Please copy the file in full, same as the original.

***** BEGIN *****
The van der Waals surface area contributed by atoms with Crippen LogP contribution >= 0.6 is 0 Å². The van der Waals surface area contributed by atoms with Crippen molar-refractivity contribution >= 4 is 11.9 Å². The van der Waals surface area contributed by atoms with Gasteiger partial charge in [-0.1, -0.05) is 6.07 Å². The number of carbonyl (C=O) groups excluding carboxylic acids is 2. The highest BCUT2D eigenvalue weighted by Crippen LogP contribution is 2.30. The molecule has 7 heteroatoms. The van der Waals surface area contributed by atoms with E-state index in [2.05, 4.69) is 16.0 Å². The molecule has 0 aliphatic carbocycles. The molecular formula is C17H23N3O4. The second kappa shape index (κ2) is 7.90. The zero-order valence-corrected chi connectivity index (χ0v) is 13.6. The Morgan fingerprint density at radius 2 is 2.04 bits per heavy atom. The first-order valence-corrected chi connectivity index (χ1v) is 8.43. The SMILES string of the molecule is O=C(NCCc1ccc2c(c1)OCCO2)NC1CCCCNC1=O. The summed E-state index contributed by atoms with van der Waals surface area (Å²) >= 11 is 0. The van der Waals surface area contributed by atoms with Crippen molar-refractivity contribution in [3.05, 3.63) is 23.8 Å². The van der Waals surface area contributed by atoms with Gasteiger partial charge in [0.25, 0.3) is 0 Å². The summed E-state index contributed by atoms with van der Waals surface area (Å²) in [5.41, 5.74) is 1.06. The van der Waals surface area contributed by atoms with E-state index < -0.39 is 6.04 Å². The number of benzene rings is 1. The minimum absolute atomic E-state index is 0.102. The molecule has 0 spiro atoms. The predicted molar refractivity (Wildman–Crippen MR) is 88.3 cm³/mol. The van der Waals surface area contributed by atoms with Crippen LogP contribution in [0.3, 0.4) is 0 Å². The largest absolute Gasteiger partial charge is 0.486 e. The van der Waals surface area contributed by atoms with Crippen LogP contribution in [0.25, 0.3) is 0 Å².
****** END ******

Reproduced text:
The van der Waals surface area contributed by atoms with Crippen LogP contribution >= 0.6 is 0 Å². The van der Waals surface area contributed by atoms with Crippen molar-refractivity contribution >= 4 is 11.9 Å². The van der Waals surface area contributed by atoms with Gasteiger partial charge in [-0.1, -0.05) is 6.07 Å². The number of carbonyl (C=O) groups excluding carboxylic acids is 2. The highest BCUT2D eigenvalue weighted by Crippen LogP contribution is 2.30. The molecule has 7 heteroatoms. The van der Waals surface area contributed by atoms with E-state index in [2.05, 4.69) is 16.0 Å². The molecule has 0 aliphatic carbocycles. The molecular formula is C17H23N3O4. The second kappa shape index (κ2) is 7.90. The zero-order valence-corrected chi connectivity index (χ0v) is 13.6. The Morgan fingerprint density at radius 2 is 2.04 bits per heavy atom. The first-order valence-corrected chi connectivity index (χ1v) is 8.43. The SMILES string of the molecule is O=C(NCCc1ccc2c(c1)OCCO2)NC1CCCCNC1=O. The summed E-state index contributed by atoms with van der Waals surface area (Å²) >= 11 is 0. The van der Waals surface area contributed by atoms with Crippen molar-refractivity contribution in [3.05, 3.63) is 23.8 Å². The van der Waals surface area contributed by atoms with Gasteiger partial charge in [0.25, 0.3) is 0 Å². The summed E-state index contributed by atoms with van der Waals surface area (Å²) in [5.41, 5.74) is 1.06. The van der Waals surface area contributed by atoms with E-state index < -0.39 is 6.04 Å². The number of benzene rings is 1. The minimum absolute atomic E-state index is 0.102. The molecule has 0 spiro atoms. The predicted molar refractivity (Wildman–Crippen MR) is 88.3 cm³/mol. The van der Waals surface area contributed by atoms with Crippen LogP contribution in [0.3, 0.4) is 0 Å². The largest absolute Gasteiger partial charge is 0.486 e. The van der Waals surface area contributed by atoms with Crippen LogP contribution in [0.25, 0.3) is 0 Å².